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Declawing Q 'n' A - Pet Care & Safety - Friends of the Palo Alto Animal Shelter

Declawing Q ‘n’ A

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Is declawing painful to my cat?

YesIt is not like getting a nail trim or a manicure. Declawing your cat is equivalent to chopping a human’s fingers and toes off at the first knuckle. That hurts. Your cat will be in pain after he wakes up from the surgery, and the pain will continue for a long time, perhaps even for the rest of his life. Your cat’s claw can continue growing inside the paw, which becomes extremely painful.

Does declawing maim my cat?

YesLike a human who has had their toes chopped off, a cat must relearn how to walk and balance. This relearning process is straining to the muscles. In addition, common complications during the surgery include permanent nerve damage, skin disorders, and painful scar tissue formation and bone chips (which require additional surgery).

My cat stays indoors. Does he really need his claws?

YesClaws are your cat’s first line of defense. Even if you keep your cat indoors, there is always the possibility that he might slip through the door when you’re juggling four bags of groceries and your kid’s hyperactive playmate. If your declawed cat were ever to accidentally find himself outdoors, he would be easy prey for wildlife and stray dogs and cats. In addition, cats scratch as a form of exercise and playing. Depriving your cat of this natural exercise causes muscle deterioration.

But I have a baby and don’t want my cat to scratch him. A declawed cat is safer for my baby, right?

WrongSince claws are your cat’s first line of defense, robbing him of his claws causes him to feel very insecure. This insecurity often leads to aggression, unpredictability, and shyness. Declawed cats are more likely to bite your baby in self-defense (pudgy, flailing baby arms might seem harmless, but it hurts when your cat accidentally gets bopped in the nose!). Not only that, but declawed cats must resort to other means to mark their territory. This means that your cat is more likely to urinate and defecate outside of the litterbox. Not only will you be on diaper duty, you’ll have to clean up after your cat before your baby finds a “tasty treat.”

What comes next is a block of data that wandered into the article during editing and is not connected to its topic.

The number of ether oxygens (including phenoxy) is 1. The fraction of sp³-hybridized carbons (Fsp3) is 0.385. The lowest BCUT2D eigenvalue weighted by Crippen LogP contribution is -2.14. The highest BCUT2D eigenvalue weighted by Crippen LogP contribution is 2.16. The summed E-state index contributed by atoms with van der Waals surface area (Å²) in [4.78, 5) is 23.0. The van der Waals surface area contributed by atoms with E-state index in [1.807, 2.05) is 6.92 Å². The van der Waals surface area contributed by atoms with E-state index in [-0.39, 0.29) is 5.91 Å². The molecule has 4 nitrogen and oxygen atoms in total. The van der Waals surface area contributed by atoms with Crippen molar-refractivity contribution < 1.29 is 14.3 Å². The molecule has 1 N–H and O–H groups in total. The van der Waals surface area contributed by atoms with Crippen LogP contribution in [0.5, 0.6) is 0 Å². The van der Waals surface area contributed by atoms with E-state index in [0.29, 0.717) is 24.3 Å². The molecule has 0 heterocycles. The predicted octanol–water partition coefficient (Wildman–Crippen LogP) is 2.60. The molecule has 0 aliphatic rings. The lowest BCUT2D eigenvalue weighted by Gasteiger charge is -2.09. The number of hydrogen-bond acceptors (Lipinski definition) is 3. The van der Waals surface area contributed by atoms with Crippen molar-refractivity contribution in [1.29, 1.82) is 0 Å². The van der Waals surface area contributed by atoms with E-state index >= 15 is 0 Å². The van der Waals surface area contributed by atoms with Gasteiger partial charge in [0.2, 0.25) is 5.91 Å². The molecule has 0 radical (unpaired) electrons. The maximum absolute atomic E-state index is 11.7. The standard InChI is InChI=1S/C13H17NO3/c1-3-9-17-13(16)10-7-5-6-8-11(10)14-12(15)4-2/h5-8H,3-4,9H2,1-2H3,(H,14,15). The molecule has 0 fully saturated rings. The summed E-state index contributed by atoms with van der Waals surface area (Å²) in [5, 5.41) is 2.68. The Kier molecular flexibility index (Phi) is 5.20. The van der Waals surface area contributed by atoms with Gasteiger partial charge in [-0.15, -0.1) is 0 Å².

But declawing isn’t illegal, right?

Declawing is illegal in almost two dozen other countries, including Australia, England, and Japan, because it is viewed as horridly unethical. Although it’s not illegal in the USA, it’s widely seen as an atrocity, especially by veterinarians. Most vets refuse to perform the procedure because they consider it so unethical.

But I don’t want my cat destroying my furniture. Isn’t declawing my only option?


The main part of the claw that snags upholstery is the sharp, curved tip. Trimming your cat’s nails regularly will protect your furniture from serious damage. When your cat is calm and relaxed, gently squeeze his toes until his claws unsheath. Using cat nail clippers, trim off the tip of the nail, careful not to trim as far as the dark vein running through the claw, or the “quick.”

Along with regular trimmings, buying a few scratching posts will allow your cat to scratch his heart out without scratching to the heart of your sofa. Simple cat scratchers start at just around $5, but if you want something that will look classy in your living room, you can pamper your cat with scratchers like these:

I bought my cat a great cat scratcher, but he still scratches my couch instead. Is it time to declaw him?

NoDo not think of declawing as an alternative, or even as a “last resort.” Declawing is inhumane and absolutely avoidable. There are numerous ways to train your cat to only scratch his cat scratcher. One scratcher usually isn’t enough, so consider buying multiple (different kinds) of scratchers. Locate one near the sofa (or wherever your cat likes to scratch), and one near his bed (the morning routine cat stretch includes scratching). Make the scratcher a fun place: play with your cat there and sprinkle catnip, or even cat treats, on the scratcher. Never discourage your cat from scratching the sofa by physical force. Instead, deter your cat with a loud voice when he scratches the sofa. You can also put double-sided tape on “scratch-free zones,” or spray the area with a lemon scent (cats don’t like citrus). If your cat still refuses to break old habits, you can spray his back with lukewarm water when he goes for your sofa (however, do not spray kittens with water, as this is very traumatizing for them).

Will my cat still love me if I declaw him?

NoAnd isn’t that all that really matters?

JoannaAbout the Author
Joanna Tang, our Youth Board Liaison from Gunn High Scool

Photo Credit: Steve Jurvetson